Furniture.com a case study in e-tail problems
By Greg Sandoval
Furniture.com reached a crisis point this spring.
In a desperate attempt to impress potential investors, the e-tail company staged an elaborate show in May for two Idealab executives taking a tour of its headquarters in Framingham, Mass. Accountants, human resources workers and engineers were ordered to sit in the company's call center and "look busy," helping imaginary customers while speaking into dead phone lines, former employees said.
Such theatrics apparently paid off: A month later, Furniture.com managed to stave off bankruptcy by the narrowest of margins after receiving $27 million from CMGI, Bessemer Venture Partners and other investment firms. Although chief executive Andrew Brooks said he was "unaware" of the episode, many sources confirmed the ruse and said the company paid another type of price for it.
"It was kind of humiliating," said a former Furniture.com administrator who took part in the incident. "But we went along because we knew that the company needed money."
In many ways, the facade at Furniture.com is an irresistible metaphor for the hard times that have befallen companies in the Internet economy. For years, "old economy" naysayers have issued dire warnings about Potemkin businesses that are long on flash but short on cash.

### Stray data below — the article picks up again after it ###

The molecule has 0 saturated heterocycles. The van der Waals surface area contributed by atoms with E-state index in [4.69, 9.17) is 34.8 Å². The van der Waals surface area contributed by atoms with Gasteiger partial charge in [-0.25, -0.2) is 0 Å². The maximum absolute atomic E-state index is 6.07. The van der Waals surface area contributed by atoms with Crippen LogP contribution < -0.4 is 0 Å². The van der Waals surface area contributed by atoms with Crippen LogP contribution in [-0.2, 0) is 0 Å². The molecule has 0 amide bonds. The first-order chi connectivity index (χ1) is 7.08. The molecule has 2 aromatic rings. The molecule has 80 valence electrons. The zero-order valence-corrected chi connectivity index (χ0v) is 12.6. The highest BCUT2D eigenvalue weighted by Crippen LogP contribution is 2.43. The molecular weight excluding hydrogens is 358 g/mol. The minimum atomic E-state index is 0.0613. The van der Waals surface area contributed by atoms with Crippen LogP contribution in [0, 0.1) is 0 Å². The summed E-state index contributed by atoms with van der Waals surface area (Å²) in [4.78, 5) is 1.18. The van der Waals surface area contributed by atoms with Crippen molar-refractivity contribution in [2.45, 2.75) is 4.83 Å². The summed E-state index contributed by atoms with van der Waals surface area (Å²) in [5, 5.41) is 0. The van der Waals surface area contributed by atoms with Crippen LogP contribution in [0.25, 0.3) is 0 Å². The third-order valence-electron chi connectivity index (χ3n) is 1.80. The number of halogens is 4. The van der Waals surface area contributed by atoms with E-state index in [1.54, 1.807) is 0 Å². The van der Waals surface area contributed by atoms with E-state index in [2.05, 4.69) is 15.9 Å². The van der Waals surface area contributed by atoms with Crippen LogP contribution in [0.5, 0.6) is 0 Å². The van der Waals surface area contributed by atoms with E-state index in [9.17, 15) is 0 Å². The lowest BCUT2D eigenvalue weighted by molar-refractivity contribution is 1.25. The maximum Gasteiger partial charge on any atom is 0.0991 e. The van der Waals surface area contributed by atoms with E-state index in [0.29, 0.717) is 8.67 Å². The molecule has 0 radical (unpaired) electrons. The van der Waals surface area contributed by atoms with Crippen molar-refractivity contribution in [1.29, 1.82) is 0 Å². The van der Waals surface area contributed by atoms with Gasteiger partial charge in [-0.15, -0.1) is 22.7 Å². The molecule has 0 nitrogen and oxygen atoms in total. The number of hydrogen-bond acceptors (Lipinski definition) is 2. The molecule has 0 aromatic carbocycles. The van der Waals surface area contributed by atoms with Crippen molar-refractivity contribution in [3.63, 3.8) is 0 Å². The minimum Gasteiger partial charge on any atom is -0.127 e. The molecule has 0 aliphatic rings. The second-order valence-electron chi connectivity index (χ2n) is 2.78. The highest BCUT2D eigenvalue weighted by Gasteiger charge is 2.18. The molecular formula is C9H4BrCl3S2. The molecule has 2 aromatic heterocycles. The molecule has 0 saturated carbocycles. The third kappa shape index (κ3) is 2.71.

Throughout scores of interviews with CNET News.com, former employees and other sources portray Furniture.com as a blueprint for dot-com disaster, a company obsessed with the belief that an IPO would solve its mounting problems while drumming up sales when it was ill-equipped to handle the business it already had. They describe an atmosphere of chaos and desperation where executives can't wait to quit and where those who stay develop a bunker mentality that breeds mistrust toward their own employees. Since early last month, six executives and two board members have resigned.
In the blind rush to go public, sources say Furniture.com lost sight of the fundamentals necessary to run a retail business: At one point, an internal audit showed that the company had shipped $1 million in merchandise and had not billed anyone for it. Some believe that Brooks and other senior executives fell under the spell of perceived invincibility that has touched so many Internet entrepreneurs whose fantasies have been fed by the dot-com fever that has created instant millionaires.
"Vendors were screaming for payment, customers were screaming for their purchased goods, and employees were questioned about being seen with former employees," said a former Furniture.com vice president. "Paranoia became evident. At management meetings the sources of 'leaks' were discussed."
Corporate horror stories are nothing new in the annals of retailing, the vast majority of them told before anyone had ever heard of the Internet. But the reversal of fortunes at Furniture.com--which is still taking customer orders and remains in full operation--is particularly devastating because it had been considered a model for success in moving brick-and-mortar sales online. The Internet's most trafficked home-décor site at the beginning of the year, the company seemed to possess all the makings of an e-tail titan: a killer Web address, offline business experience and an estimated valuation of $255 million.